19. This seemed to have happened in the Kerala state of India. See, Sunil Mani, S.M. Mohanakumar, V. Santhakumar and T. Abhilash (2020) Conservation of Agrobiodiversity: Assessing the Policies and Institutions in Kerala in Mani, S. (ed.) Kerala and the World Economy, Centre for Development Studies, Trivandrum

20. McFarland, W., S. Whitley, and G. Kissinger. 2015. Subsidies to Key Commodities Driving Forest Loss: Implications for Private Climate Finance.” Working Paper. London: Overseas Development Institute

21. Ding et al () Repurposing Agricultural Subsidies to Restore Degraded Farmland and Grow Rural Prosperity, World Resources Institute

22. Non-intensive cultivation or fallowing of land by those who take up non-agricultural jobs (mostly in urban areas) can be a reason for an increase in the area of forests. This has happened in Europe. For example, the European environmental agency notes: Forest area in Europe has increased since 1990 by 17 million hectares (ha) of which more than half are planted forests. This has been the result of afforestation (e.g. planting and seedling of trees on land that was not previously forested) and through natural expansion of forests such as on abandoned land. https://www.eea.europa.eu/soer/2015/europe/forests#:~:text=Key%20trends,such%20as%20on%20abandoned%20land

23. https://​www​.ope​nac​cess​gov​ern​ment​.org/​l​a​n​d​-​r​e​s​t​o​r​a​t​i​o​n​-​r​e​c​u​l​t​i​v​a​t​e​d​-​a​b​a​n​d​o​n​e​d​-​f​a​r​m​s​-​l​a​n​d​-​c​r​o​p​l​a​n​d​-​m​i​t​i​g​a​t​e​-​c​a​r​b​o​n​-​c​l​i​m​a​t​e​-​c​h​a​n​g​e​/​136479/

24. Hardin, G. (1968) The Tragedy of the Commons, Science, New Series, Vol. 162, No. 3859 (Dec. 13, 1968), pp. 1243 – 1248

25. That is key insight of studies by the Nobel Laureate Elinor Ostrom and her associates.

26. Maskin, E. (1986) The Folk Theorem in Repeated Games with Discounting or with Incomplete Information, Econometrica, Vol. 54, No. 3., pp. 533 – 554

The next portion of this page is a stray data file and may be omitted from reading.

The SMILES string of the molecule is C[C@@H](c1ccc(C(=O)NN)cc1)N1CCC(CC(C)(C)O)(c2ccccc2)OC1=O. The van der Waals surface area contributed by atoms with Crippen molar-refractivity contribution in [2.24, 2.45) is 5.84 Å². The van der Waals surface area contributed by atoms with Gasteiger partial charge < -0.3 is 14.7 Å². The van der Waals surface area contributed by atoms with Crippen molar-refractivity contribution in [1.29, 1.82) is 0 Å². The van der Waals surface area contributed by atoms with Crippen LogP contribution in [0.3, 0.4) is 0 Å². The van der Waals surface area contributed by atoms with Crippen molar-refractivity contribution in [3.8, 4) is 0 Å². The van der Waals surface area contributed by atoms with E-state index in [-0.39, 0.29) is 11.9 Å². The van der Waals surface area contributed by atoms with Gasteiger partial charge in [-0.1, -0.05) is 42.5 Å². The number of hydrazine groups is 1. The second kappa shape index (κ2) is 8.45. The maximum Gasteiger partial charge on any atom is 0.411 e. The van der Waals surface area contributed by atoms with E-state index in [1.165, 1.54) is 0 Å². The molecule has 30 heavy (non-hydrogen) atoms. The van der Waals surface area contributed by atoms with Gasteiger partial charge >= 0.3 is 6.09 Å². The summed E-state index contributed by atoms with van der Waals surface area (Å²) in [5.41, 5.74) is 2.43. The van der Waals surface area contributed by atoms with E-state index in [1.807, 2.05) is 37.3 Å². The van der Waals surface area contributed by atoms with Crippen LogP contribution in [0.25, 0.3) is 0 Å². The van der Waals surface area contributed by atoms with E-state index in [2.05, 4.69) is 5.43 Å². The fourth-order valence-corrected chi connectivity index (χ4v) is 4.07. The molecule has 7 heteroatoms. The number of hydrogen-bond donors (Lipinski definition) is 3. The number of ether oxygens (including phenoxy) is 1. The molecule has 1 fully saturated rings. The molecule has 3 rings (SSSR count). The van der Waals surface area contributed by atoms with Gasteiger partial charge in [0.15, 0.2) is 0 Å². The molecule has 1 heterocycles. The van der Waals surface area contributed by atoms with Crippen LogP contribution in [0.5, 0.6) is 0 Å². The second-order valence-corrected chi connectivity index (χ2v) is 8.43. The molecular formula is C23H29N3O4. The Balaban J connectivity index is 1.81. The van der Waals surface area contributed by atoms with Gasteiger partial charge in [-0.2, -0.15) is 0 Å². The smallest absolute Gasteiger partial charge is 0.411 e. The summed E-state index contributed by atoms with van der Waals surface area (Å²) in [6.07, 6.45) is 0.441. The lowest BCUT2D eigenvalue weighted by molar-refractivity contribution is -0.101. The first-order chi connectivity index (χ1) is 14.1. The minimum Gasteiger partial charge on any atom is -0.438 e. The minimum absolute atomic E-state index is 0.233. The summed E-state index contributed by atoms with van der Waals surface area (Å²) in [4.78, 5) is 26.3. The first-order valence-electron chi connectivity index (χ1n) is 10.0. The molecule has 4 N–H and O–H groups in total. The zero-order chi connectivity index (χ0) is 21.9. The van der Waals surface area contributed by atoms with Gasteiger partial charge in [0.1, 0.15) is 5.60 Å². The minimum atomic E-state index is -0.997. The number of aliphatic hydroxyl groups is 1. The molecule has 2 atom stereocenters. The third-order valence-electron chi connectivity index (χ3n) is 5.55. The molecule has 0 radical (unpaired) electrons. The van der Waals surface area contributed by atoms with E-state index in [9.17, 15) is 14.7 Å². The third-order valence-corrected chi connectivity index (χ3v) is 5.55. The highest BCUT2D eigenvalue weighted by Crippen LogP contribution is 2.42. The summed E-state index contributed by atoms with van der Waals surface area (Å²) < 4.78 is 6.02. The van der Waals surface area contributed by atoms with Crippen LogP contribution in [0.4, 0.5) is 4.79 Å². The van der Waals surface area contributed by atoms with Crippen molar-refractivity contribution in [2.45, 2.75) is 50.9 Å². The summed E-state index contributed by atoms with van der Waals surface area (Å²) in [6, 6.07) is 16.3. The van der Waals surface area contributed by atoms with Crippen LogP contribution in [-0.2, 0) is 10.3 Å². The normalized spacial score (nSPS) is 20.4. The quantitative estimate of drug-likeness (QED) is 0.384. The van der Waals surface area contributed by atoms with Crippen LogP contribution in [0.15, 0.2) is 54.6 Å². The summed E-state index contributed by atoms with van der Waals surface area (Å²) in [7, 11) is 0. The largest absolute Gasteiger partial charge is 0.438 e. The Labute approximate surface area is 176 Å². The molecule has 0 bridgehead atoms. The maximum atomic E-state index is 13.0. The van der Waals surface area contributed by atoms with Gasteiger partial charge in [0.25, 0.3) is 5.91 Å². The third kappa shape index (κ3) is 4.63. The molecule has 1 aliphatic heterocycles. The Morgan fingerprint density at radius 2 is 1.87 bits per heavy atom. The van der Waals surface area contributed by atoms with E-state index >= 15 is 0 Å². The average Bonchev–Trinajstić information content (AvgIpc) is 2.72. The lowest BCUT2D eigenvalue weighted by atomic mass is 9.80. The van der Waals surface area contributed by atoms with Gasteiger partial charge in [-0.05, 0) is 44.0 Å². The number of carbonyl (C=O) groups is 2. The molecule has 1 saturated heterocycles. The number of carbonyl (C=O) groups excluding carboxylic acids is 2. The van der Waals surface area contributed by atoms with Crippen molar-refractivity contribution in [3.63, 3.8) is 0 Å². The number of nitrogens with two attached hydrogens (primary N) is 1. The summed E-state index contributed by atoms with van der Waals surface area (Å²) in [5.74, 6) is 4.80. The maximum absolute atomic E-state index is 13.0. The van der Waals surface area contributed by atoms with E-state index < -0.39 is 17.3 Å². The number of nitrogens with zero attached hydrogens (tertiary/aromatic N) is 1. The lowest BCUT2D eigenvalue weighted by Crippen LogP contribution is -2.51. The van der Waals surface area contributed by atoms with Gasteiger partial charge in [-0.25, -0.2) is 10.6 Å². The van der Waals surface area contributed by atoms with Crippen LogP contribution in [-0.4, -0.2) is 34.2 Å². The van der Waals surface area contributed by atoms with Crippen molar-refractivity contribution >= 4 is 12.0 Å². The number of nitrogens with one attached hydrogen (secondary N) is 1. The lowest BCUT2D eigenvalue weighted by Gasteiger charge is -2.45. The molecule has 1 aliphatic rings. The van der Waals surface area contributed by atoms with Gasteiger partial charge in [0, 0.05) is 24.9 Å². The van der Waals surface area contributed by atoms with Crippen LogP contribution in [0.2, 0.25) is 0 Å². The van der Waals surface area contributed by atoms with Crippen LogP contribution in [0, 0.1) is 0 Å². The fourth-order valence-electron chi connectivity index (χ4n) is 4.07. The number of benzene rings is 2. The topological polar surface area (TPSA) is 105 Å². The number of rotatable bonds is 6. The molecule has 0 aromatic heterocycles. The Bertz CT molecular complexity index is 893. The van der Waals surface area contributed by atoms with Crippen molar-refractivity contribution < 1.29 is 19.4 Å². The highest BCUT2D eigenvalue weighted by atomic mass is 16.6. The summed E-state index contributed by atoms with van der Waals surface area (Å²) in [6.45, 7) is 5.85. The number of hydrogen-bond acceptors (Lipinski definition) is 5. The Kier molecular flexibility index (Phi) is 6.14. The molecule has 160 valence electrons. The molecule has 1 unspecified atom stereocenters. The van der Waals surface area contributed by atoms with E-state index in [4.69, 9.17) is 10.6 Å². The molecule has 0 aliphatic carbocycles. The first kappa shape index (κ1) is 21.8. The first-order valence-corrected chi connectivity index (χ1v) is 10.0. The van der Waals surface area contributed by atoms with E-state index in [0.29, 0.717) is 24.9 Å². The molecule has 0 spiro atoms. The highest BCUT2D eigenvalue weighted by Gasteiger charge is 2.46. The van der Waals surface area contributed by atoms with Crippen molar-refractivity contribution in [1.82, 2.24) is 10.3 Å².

27. We do not discount the counter-evidence. There are cases where poverty may lead to a lower discount rate. Refer Liu et al., 2020; Mao et al., 2021; Sarwosri & Musshoff, 2020, Alemayehu et al., 2019; Kramer & Kunst, 2020; Fischer & Wollni, 2018

28. There are several studies which indicate that poor people are inpatient and may use a higher discount rate. For example, see Tanaka, T., Camerer, C. F., & Nguyen, Q. (2016). Risk and Time Preferences: Linking Experimental and Household Survey Data from Vietnam. In S. Ikeda, H. K. Kato, F. Ohtake, & Y. Tsutsui (Eds.), Behavioral Economics of Preferences, Choices, and Happiness (pp. 3 – 25). Berlin: Springer; Haushofer, J., & Fehr, E. (2014). On the Psychology of Poverty. Science, 344, 862 – 867.http://​dx​.doi​.org/​10​.​1126​/​s​c​i​e​n​c​e​.​1232491; Hausman, Jerry A., Individual Discount Rates and the Purchase and Utilization of Energy-Using Durables,” The Bell Journal of Economics, 1979, 10 (1), 33 – 54. There are others which have not seen such a connection. However, there is a theoretical possibility of such a connection.

29. For an understanding of the extent of community lands in Africa, see Alden Wily, L. 2017. Customary Tenure: Remaking Property for the 21st Century. In M. Graziadei & L. Smith (eds), Comparative Property Law: Global Perspectives, Edgar Elgar, UK. pp. 458 – 478: at: http://​www​.eel​gar​.com/​s​h​o​p​/​e​e​p​/​p​r​e​v​i​e​w​/​b​o​o​k​/​i​s​b​n​/​9781785369162/

30. For a description of the situation in a case in Central Asia, see https://news.climate.columbia.edu/2020/07/01/kyrgyzstan-pasture-access-disputes//

Authors

V Santhakumar is Professor, Azim Premji University, Bengaluru

Apoorva Bose is an International Human Rights lawyer who works as the India Programme Coordinator, Global Initiative G20 at UNCCD. Her areas of expertise range from environmental and humanitarian law to development communications and programme coordination.

Featured photo by Deepak Kumar on Unsplash